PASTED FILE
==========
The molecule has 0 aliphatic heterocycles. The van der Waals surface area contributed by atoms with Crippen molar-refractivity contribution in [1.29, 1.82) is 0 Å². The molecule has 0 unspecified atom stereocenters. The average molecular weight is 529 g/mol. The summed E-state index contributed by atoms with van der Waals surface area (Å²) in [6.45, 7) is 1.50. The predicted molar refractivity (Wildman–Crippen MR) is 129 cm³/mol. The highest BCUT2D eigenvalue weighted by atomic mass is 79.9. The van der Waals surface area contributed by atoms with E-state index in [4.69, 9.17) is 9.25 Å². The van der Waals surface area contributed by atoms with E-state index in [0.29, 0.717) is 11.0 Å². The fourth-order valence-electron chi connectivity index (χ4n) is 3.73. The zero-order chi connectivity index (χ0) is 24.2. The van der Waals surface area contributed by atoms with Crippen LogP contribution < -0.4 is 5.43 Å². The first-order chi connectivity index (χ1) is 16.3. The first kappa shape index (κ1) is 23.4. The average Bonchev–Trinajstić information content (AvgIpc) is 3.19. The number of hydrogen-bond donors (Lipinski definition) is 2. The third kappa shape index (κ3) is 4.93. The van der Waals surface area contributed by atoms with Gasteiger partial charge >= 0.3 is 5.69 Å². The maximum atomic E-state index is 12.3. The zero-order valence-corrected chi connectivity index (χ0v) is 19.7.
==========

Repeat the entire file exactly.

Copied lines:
The molecule has 0 aliphatic heterocycles. The van der Waals surface area contributed by atoms with Crippen molar-refractivity contribution in [1.29, 1.82) is 0 Å². The molecule has 0 unspecified atom stereocenters. The average molecular weight is 529 g/mol. The summed E-state index contributed by atoms with van der Waals surface area (Å²) in [6.45, 7) is 1.50. The predicted molar refractivity (Wildman–Crippen MR) is 129 cm³/mol. The highest BCUT2D eigenvalue weighted by atomic mass is 79.9. The van der Waals surface area contributed by atoms with E-state index in [4.69, 9.17) is 9.25 Å². The van der Waals surface area contributed by atoms with E-state index in [0.29, 0.717) is 11.0 Å². The fourth-order valence-electron chi connectivity index (χ4n) is 3.73. The zero-order chi connectivity index (χ0) is 24.2. The van der Waals surface area contributed by atoms with Crippen LogP contribution < -0.4 is 5.43 Å². The first-order chi connectivity index (χ1) is 16.3. The first kappa shape index (κ1) is 23.4. The average Bonchev–Trinajstić information content (AvgIpc) is 3.19. The number of hydrogen-bond donors (Lipinski definition) is 2. The third kappa shape index (κ3) is 4.93. The van der Waals surface area contributed by atoms with Gasteiger partial charge >= 0.3 is 5.69 Å². The maximum atomic E-state index is 12.3. The zero-order valence-corrected chi connectivity index (χ0v) is 19.7.